Performing mold repair day-in and day-out often seems like a thankless job. You weren’t specifically trained to do mold repair; you are more than likely working in a “less than state-of-the-art” toolroom; and you can never do the job fast enough—not to mention you’re a cost center not a profit center! Not only does it feel thankless, but lonely too here in the trenches. So we’ve developed this series to not only provide some camaraderie and encouragement—so you know that you are not alone in the trenches—but also to share some personal struggles, lessons learn and tricks of the trade. And, if in the course of this series we receive feedback, you will have done the same for me.
Some people have 20 years of experience; some have one year of experience 20 times over. With respect to full disclosure, I’m probably closer to the latter. I thought when I first got into moldmaking that there would always be tool makers working as long as we manufactured anything in the USA—and to a degree I’m still right about that. Then after a three-year hiatus from the trade, I returned to hear time and again, “We’re not hiring. All our work has gone to China.”
Time to rethink my strategy. What can’t be off-shored to China? Repair work? As long as we manufacture anything in the U.S. there will always be tool makers working. They may have to adapt to a different environment, but they will be working.
I had done a few short stints in a repair setting (three to be exact at the same place, hence the full disclosure of limited experience multiple times), and somewhere in the milieu of Round 3 is when I came to my eureka moment about repair work.
I don’t know that I ever heard a disparaging word about mold repair, but somehow I always got the impression that it was the red-headed stepchild of moldmaking. You know, the kind of tacit lessons you catch from your parents like your political leaning. We look at them and catch their values and generally end up following suit. They never said it was wrong to be a Democrat (or Republican) and never judged anyone negatively who was, but we just surmised from our experience that if it was good to be a Democrat then that’s what they’d be. I caught the same kind of lesson from the mold shops in which I worked. If repair was a good thing we’d be doing it, and we weren’t. And when we did, it was only because our arm had been twisted into doing it in the name of continuing good relationships to keep new (real) work coming in.
Well, live and learn. What do you know? Mold repair is a viable career option after all, and why not? People aspire to be automobile mechanics to keep cars running and maintenance mechanics to keep expensive production equipment running. Why not aspire to learn the skills to keep a $200,000 mold operating efficiently, longer? It’s a noble calling, rewarding, necessary and needed. Where is the PR person for this trade? Why are craftsmen resorting to it rather than actively chasing after it?
Perhaps it’s the glamour factor. Yes, you probably get to stay cleaner working on new tooling than you do while tearing down a gunked-up mold that was pulled out of production, but that’s not the glamour I’m referring to.
All the education is focused on machining (new build territory). All the technology developments are in the areas of better, faster design (CAD) and machining (CAM). All the investment? New equipment to build molds faster and education to train workers to use the new technology. The PR? What little is being done anymore, you guessed it—new build. In fairness, the overwhelming majority of jobs in this field are offered by companies that build new tools.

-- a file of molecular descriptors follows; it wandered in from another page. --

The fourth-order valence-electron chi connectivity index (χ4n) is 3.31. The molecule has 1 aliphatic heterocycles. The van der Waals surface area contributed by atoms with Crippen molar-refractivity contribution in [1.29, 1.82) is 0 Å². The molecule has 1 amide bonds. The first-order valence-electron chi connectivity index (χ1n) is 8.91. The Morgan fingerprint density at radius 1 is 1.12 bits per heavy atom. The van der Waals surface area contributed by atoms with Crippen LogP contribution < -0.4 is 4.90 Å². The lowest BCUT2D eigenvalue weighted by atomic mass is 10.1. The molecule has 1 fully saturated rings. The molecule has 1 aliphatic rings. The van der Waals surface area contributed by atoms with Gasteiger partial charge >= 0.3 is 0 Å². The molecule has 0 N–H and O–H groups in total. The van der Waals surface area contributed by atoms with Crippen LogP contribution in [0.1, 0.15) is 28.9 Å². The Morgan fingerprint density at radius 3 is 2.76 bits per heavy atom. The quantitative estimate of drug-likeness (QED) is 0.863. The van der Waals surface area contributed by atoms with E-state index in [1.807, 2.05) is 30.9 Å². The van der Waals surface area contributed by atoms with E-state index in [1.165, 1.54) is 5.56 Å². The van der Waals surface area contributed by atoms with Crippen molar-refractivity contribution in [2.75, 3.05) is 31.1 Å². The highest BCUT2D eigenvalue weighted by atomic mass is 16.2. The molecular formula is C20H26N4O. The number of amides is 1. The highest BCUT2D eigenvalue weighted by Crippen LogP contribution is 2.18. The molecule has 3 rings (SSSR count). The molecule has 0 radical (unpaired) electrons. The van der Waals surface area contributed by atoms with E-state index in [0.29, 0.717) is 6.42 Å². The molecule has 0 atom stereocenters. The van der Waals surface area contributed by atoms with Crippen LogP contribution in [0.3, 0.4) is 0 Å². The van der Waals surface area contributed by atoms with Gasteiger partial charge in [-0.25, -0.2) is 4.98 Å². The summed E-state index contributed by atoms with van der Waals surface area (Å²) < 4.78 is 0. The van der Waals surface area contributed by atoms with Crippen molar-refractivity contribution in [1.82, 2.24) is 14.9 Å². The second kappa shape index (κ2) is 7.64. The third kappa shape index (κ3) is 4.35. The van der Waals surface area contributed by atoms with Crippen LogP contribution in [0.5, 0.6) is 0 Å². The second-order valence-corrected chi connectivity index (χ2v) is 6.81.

Still, the fact remains that there is and always will be, a need (and therefore, jobs) for skilled craftsmen to maintain and repair injection molds. I know firsthand the frustration of repetitive repair work. The blasé feeling of being so familiar with a mold that you can diagnose its condition over the phone. But there is opportunity for those willing to approach their craft with a little zest and zeal; to rise above the drudgery of routine repairs; to be more than just tool fixers. Become tool improvers and problem-solvers.
Not to denigrate new tool build in any way, but contrast the two specialties. Obviously no two shops are set up identically, but generally, at least in larger moldmaking firms, you have a house full of specialists—CNC guys, EDM guys, polishers, component makers, assemblers, etc. These guys are skilled craftsmen, many of whom have knowledge far beyond their area of specialization.
In repair, generally there is often a small handful of guys working in a minimally equipped toolroom who have to disassemble, analyze, clean, refurbish or rebuild, engineer, fabricate, fit, finish and possibly even verify tools under the pressure of production deadlines. Pretty glamorous, huh?
Coupled with all that glamour is the fact that in tool repair you get to see firsthand the effects of production wear-and-tear on tooling, and come to understand the necessity of knowing something about plastic processing. The knowledge base of many disciplines informs tool repair—from metallurgy to rheology and from machining to troubleshooting. It can be overwhelming or inspiring; the choice is yours.
Unfortunately the laws of supply and demand apply to more than just economics. Minimal demand for mold repair technicians results in sparse training resources. Some things require that you build your own curriculum and chart your own course toward the attainment of your chosen goal. Results of an internet search for “injection mold repair, training” will yield a few options to get you started. Mold repair is a challenge worth choosing. Choose wisely.
James Bourne is a tooling supervisor for SRG Global at its Farmington, Missouri, facility.
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